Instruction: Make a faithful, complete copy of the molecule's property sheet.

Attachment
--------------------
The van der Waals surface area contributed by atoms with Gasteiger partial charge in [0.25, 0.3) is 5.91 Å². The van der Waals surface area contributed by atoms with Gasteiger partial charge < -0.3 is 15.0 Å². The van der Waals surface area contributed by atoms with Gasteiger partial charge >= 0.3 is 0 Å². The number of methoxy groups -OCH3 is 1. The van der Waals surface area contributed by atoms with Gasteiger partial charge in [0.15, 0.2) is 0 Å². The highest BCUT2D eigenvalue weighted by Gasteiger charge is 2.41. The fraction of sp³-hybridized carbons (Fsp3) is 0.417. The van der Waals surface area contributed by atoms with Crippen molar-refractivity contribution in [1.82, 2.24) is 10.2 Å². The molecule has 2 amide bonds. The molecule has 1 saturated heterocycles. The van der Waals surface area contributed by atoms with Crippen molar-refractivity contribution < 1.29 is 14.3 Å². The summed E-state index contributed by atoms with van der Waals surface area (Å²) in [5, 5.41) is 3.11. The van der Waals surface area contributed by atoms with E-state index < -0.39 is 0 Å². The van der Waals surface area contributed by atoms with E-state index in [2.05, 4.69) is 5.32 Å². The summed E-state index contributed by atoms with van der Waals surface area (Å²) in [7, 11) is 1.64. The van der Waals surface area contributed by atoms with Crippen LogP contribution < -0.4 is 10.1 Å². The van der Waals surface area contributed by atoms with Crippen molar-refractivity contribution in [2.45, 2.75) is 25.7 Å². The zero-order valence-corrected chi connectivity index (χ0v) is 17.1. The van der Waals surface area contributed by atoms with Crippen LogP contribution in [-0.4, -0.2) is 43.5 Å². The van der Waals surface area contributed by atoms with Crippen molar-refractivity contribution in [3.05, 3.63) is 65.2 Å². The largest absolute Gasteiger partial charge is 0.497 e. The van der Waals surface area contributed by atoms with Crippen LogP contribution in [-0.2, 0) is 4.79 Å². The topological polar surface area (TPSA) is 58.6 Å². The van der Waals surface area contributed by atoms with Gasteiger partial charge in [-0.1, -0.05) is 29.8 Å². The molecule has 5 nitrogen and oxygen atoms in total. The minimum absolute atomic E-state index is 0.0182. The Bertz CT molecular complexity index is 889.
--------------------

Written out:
The van der Waals surface area contributed by atoms with Gasteiger partial charge in [0.25, 0.3) is 5.91 Å². The van der Waals surface area contributed by atoms with Gasteiger partial charge < -0.3 is 15.0 Å². The van der Waals surface area contributed by atoms with Gasteiger partial charge >= 0.3 is 0 Å². The number of methoxy groups -OCH3 is 1. The van der Waals surface area contributed by atoms with Gasteiger partial charge in [0.15, 0.2) is 0 Å². The highest BCUT2D eigenvalue weighted by Gasteiger charge is 2.41. The fraction of sp³-hybridized carbons (Fsp3) is 0.417. The van der Waals surface area contributed by atoms with Crippen molar-refractivity contribution in [1.82, 2.24) is 10.2 Å². The molecule has 2 amide bonds. The molecule has 1 saturated heterocycles. The van der Waals surface area contributed by atoms with Crippen molar-refractivity contribution < 1.29 is 14.3 Å². The summed E-state index contributed by atoms with van der Waals surface area (Å²) in [5, 5.41) is 3.11. The van der Waals surface area contributed by atoms with E-state index < -0.39 is 0 Å². The van der Waals surface area contributed by atoms with E-state index in [2.05, 4.69) is 5.32 Å². The summed E-state index contributed by atoms with van der Waals surface area (Å²) in [7, 11) is 1.64. The van der Waals surface area contributed by atoms with Crippen LogP contribution < -0.4 is 10.1 Å². The van der Waals surface area contributed by atoms with Crippen molar-refractivity contribution in [2.45, 2.75) is 25.7 Å². The zero-order valence-corrected chi connectivity index (χ0v) is 17.1. The van der Waals surface area contributed by atoms with Crippen LogP contribution in [-0.4, -0.2) is 43.5 Å². The van der Waals surface area contributed by atoms with Crippen molar-refractivity contribution in [3.05, 3.63) is 65.2 Å². The largest absolute Gasteiger partial charge is 0.497 e. The van der Waals surface area contributed by atoms with Crippen LogP contribution in [-0.2, 0) is 4.79 Å². The topological polar surface area (TPSA) is 58.6 Å². The van der Waals surface area contributed by atoms with Gasteiger partial charge in [-0.1, -0.05) is 29.8 Å². The molecule has 5 nitrogen and oxygen atoms in total. The minimum absolute atomic E-state index is 0.0182. The Bertz CT molecular complexity index is 889.